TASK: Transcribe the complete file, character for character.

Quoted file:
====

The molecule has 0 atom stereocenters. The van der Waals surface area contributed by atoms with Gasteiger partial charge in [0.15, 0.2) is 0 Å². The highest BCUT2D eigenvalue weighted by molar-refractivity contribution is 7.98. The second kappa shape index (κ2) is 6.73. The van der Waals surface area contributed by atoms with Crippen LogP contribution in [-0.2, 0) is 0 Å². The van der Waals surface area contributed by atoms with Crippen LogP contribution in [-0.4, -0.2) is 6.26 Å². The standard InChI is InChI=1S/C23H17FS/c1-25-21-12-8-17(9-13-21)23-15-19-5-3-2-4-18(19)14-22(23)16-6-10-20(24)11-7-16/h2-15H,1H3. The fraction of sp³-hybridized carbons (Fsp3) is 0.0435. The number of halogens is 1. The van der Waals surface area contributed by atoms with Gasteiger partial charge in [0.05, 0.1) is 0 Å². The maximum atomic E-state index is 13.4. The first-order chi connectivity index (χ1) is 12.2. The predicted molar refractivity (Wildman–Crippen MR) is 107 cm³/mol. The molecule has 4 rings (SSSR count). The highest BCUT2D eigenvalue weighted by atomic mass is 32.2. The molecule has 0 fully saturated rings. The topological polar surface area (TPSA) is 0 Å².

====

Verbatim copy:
The molecule has 0 atom stereocenters. The van der Waals surface area contributed by atoms with Gasteiger partial charge in [0.15, 0.2) is 0 Å². The highest BCUT2D eigenvalue weighted by molar-refractivity contribution is 7.98. The second kappa shape index (κ2) is 6.73. The van der Waals surface area contributed by atoms with Crippen LogP contribution in [-0.2, 0) is 0 Å². The van der Waals surface area contributed by atoms with Crippen LogP contribution in [-0.4, -0.2) is 6.26 Å². The standard InChI is InChI=1S/C23H17FS/c1-25-21-12-8-17(9-13-21)23-15-19-5-3-2-4-18(19)14-22(23)16-6-10-20(24)11-7-16/h2-15H,1H3. The fraction of sp³-hybridized carbons (Fsp3) is 0.0435. The number of halogens is 1. The van der Waals surface area contributed by atoms with Gasteiger partial charge in [0.05, 0.1) is 0 Å². The maximum atomic E-state index is 13.4. The first-order chi connectivity index (χ1) is 12.2. The predicted molar refractivity (Wildman–Crippen MR) is 107 cm³/mol. The molecule has 4 rings (SSSR count). The highest BCUT2D eigenvalue weighted by atomic mass is 32.2. The molecule has 0 fully saturated rings. The topological polar surface area (TPSA) is 0 Å².